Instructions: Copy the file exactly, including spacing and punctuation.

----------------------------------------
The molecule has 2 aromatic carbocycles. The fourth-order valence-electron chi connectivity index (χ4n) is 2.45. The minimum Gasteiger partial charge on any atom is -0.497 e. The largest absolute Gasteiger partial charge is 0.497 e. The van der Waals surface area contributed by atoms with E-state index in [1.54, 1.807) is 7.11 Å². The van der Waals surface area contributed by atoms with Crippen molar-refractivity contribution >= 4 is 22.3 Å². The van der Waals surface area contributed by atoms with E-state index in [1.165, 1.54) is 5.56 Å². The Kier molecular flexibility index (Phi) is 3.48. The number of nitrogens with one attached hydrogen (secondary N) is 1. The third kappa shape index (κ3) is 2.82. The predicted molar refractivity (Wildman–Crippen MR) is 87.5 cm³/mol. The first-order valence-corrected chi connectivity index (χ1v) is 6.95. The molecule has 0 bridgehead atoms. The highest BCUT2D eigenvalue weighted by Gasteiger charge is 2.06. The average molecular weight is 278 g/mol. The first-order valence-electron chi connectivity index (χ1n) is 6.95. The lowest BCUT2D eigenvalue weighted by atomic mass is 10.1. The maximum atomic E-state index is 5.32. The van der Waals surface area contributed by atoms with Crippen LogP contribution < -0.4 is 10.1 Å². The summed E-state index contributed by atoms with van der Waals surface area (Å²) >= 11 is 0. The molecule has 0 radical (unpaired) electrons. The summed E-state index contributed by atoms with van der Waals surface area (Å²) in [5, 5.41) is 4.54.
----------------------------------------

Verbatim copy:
The molecule has 2 aromatic carbocycles. The fourth-order valence-electron chi connectivity index (χ4n) is 2.45. The minimum Gasteiger partial charge on any atom is -0.497 e. The largest absolute Gasteiger partial charge is 0.497 e. The van der Waals surface area contributed by atoms with E-state index in [1.54, 1.807) is 7.11 Å². The van der Waals surface area contributed by atoms with Crippen molar-refractivity contribution >= 4 is 22.3 Å². The van der Waals surface area contributed by atoms with E-state index in [1.165, 1.54) is 5.56 Å². The Kier molecular flexibility index (Phi) is 3.48. The number of nitrogens with one attached hydrogen (secondary N) is 1. The third kappa shape index (κ3) is 2.82. The predicted molar refractivity (Wildman–Crippen MR) is 87.5 cm³/mol. The first-order valence-corrected chi connectivity index (χ1v) is 6.95. The molecule has 0 bridgehead atoms. The highest BCUT2D eigenvalue weighted by Gasteiger charge is 2.06. The average molecular weight is 278 g/mol. The first-order valence-electron chi connectivity index (χ1n) is 6.95. The lowest BCUT2D eigenvalue weighted by atomic mass is 10.1. The maximum atomic E-state index is 5.32. The van der Waals surface area contributed by atoms with Crippen LogP contribution < -0.4 is 10.1 Å². The summed E-state index contributed by atoms with van der Waals surface area (Å²) >= 11 is 0. The molecule has 0 radical (unpaired) electrons. The summed E-state index contributed by atoms with van der Waals surface area (Å²) in [5, 5.41) is 4.54.